Tuesday, October 4, 2011/lk
Two longtime Cascade Locks residents showed both anger and voices of reason in a City Council meeting Monday that proved both fractured and cathartic.
Council Member Tom Cramblett and citizen Bobby Walker definitely helped cooler heads to prevail. (Details on page A1.)
They showed that people can change their minds, even within moments of anger, and steer a course of decision the right way.
Cramblett, a four-year Cascade Locks council veteran, did a diplomatic turnaround Monday and Walker, the CLHS 1973 grad, found himself at the center of a storm not of his asking.
Cramblett acted in the right way at just the right moment, after first lamenting being "hammered" by his constituents and issuing a blustery diatribe against councilman Lance Masters for behavior he judged inappropriate (denied by Masters).
But in the heated meeting, as the council teetered at the controversial filling of one new vacancy, it was Cramblett's well-timed acknowledgement that others were right that led him to change his mind and vote against making the appointment.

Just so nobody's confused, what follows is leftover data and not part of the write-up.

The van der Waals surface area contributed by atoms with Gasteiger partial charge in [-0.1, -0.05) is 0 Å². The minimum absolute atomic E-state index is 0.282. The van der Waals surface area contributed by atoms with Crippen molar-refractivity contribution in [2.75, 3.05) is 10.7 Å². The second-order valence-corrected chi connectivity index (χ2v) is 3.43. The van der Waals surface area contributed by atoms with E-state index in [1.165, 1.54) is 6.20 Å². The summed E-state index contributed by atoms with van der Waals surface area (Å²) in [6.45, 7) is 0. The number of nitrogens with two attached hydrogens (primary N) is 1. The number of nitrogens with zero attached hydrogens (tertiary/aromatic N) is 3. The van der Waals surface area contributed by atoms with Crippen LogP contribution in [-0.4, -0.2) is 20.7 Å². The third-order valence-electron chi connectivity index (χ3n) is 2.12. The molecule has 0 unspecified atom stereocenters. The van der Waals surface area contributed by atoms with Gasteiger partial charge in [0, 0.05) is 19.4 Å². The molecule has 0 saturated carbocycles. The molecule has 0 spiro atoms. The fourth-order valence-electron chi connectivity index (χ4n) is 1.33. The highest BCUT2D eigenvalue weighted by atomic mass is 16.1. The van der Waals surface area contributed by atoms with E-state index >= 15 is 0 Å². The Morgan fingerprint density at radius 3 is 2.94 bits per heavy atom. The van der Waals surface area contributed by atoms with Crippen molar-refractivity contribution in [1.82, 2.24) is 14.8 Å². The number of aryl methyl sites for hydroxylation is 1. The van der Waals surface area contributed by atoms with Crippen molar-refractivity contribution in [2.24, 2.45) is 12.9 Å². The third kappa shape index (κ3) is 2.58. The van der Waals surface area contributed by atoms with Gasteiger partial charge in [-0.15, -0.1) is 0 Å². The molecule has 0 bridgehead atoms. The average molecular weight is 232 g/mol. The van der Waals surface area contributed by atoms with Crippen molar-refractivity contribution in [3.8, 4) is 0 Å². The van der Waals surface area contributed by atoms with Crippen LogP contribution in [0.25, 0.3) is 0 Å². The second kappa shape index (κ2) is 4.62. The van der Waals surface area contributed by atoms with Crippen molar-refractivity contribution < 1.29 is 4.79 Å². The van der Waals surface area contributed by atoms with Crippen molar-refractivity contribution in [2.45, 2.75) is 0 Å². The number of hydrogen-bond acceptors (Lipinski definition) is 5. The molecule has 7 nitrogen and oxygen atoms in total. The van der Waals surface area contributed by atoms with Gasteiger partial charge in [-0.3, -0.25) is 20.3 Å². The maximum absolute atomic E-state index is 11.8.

Cramblett, initially disagreeing, stopped to listen to Masters and councilor Eva Zerfing support Bobby Walker's idea to set a town meeting to hear the views of all who are interested in being appointed.
On the notion of appointing Walker, Cramblett said, "This isn't the way to go about it."
Cramblett then went on to say, "Politics are an ugly thing, all over the country they're ugly, and they have certainly been ugly around here. I'd just like to make it the least ugly we can."
For his part, Walker showed a flash of anger at some members of the audience, and at Masters, when his name was first mentioned as the successor to Haight.
(All vacant positions would be up for election in November 2012.)
Walker even stepped out on the meeting at one point, with his candidacy for appointment still on the table, but returned, and took his name out of the running instead, adding a frank appraisal of what is facing the community. Combined with Cramblett's comments, it helped change the tenor of the discussion.
"This is a continuation of what has gone on here for 10 years," Walker said. "What we have in this town is one third on side, one third on the other, and the last third doesn't seem to care. We've got to find a way to work together."
He urged the city to consider a town meeting to hear from prospective council appointees - probably the best idea at this time for smoothing and clarifying the churning, turbid waters in Cascade Locks.